CES Brings Accuracy and Skill to Cross Bore Inspection

Compliance EnviroSystems takes on challenging, off-the beaten path sewer condition assessment projects in over 20 states

This content is sponsored by Envirosight. Sponsored content is authorized by the client and does not necessarily reflect the views of COLE Publishing. View our privacy policy.
CES Brings Accuracy and Skill to Cross Bore Inspection

Interested in Inspection?

Get Inspection articles, news and videos right in your inbox! Sign up now.

Inspection + Get Alerts

Inspection experts know the devil is in the details. The more accurate the imagery, the more agile the hardware, and the more exact the reporting, the easier it is to identify existing issues and prevent future crises. The professionals at Compliance EnviroSystems LLC (CES) have used that insight to rise quickly in the sanitary sewer and storm drain evaluation industry.

Since its founding in 1995, CES has focused exclusively on sewer condition assessment. In addition to more traditional mainline inspections, it also handles off-road specialty work. The company divides its services into two separate but equal functions: the efficient collection of wastewater collections system field data, and the management of that data to develop high-quality deliverables and customized analysis. But whether they’re evaluating video from major collections systems or tracking through the marsh of southern Louisiana, the team has built a reputation for thorough, unbiased reporting.

CES is active in more than 20 states and has worked internationally as well. In 2015 the company added a new service locating cross bores for natural gas companies. Its first project was with a major contracting partner managing a heavy workload across Louisiana and Texas. The contractor requires a complete inspection of both sewer and lateral lines to ensure the areas it worked in are free of dangerous gas line cross bores. CES’s role is to assess the vicinity of all new borings for the entire region.

Since they were starting the new cross bore services from scratch, CES leadership decided to take a fresh look at the latest inspection technology available. To access lateral lines, they would need an inspection camera that was nimble, intuitive and adept at traversing tight, irregular pipes. They had purchased many different types of crawlers since the company’s founding, but after evaluating the options, it became clear Envirosight’s ROVVER X SAT — known for its compact body and easy lateral launch — would be the best fit for the job.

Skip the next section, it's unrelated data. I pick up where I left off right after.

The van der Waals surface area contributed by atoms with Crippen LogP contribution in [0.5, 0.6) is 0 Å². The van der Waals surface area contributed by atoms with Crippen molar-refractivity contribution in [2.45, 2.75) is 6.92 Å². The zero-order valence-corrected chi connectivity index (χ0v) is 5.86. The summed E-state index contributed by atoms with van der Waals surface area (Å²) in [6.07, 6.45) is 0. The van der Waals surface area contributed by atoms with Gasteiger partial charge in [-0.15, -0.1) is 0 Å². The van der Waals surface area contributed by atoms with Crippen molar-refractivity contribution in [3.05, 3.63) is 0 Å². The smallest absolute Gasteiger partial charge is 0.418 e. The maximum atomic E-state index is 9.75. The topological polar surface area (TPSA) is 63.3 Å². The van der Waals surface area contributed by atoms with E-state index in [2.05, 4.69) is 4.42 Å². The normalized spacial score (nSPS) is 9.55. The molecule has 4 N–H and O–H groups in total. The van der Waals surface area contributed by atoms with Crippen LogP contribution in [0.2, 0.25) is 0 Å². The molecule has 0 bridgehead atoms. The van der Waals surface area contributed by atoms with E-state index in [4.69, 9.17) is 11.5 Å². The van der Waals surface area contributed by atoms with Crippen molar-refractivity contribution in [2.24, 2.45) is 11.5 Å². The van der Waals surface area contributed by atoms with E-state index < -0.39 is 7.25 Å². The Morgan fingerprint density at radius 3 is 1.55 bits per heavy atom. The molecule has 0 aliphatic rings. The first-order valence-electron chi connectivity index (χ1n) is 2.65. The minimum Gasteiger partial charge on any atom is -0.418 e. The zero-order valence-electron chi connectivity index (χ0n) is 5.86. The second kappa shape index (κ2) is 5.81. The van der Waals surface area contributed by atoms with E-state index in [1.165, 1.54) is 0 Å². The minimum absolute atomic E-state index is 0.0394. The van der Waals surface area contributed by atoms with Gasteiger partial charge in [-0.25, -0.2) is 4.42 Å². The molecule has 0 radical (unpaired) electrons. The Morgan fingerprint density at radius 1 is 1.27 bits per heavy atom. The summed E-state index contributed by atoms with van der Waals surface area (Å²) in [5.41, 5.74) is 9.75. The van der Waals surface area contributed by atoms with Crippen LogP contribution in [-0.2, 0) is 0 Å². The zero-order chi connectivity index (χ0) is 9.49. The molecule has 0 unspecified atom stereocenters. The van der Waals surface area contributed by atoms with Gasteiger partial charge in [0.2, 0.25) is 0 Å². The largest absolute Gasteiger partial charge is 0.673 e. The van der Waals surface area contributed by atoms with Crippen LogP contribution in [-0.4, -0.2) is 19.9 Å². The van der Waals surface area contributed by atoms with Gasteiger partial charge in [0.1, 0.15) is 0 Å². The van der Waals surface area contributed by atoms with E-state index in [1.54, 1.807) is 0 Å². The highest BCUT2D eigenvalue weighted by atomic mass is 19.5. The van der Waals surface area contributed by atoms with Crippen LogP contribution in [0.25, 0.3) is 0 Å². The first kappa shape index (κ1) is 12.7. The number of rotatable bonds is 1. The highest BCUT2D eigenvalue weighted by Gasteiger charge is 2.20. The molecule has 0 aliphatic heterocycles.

CES crews carefully analyze GPS maps to find potential points of intersection to assess. For each one, they launch a crawler down into the main and then launch into laterals as far as 100 feet. All data collected is reviewed for proper coding in the company’s data department in Baton Rouge to ensure quality and consistency.

It’s not an easy task, and project managers Nick Spano and James Hagan have relied on CES’s expertise and technical capabilities to drive the project’s success. “In most contracts you just clean and record the mainline, document any anomalies, and move on.” Spano explains. “That’s not the case with cross bore locating. It required us to develop a number of creative solutions.” This ability to learn and adapt has been important, as the crews are under constant pressure. “In these kinds of projects, failure is not an option. We have to stay nimble in our processes and procedures.”

Spano is well aware of the importance of using the right equipment as well. “The ROVVER X SAT made this job possible. Its ease of use and intuitive design allowed CES’s teams to start right away.” Everything from the quick-change wheels to the compartmentalized air sensors was designed with efficiency and uptime in mind, and several employees gained valuable insights when they attended training at Envirosight’s headquarters.

This combination of industry expertise, agile technology and a robust data quality control process has enabled CES to expand its cross bore inspection services quickly. Under the diligent leadership of Spano and Hagan, the department grew from a single crew to five in less than a year, and CES hopes to add new projects, and with them new teams and tech, in the near future. But, the company is looking to grow smart, not fast, Spano explains. And in prioritizing planning and quality, it’s become a model for contractors and organizations in the infrastructure management industry. As municipalities across the country reinvest in water systems, companies like CES will be sure to play a pivotal role in ensuring safe, high-quality infrastructure.

Discover the lateral launch system that makes CES’s cross bore inspections possible at www.envirosight.com/rovverx_sat



Discussion

Comments on this site are submitted by users and are not endorsed by nor do they reflect the views or opinions of COLE Publishing, Inc. Comments are moderated before being posted.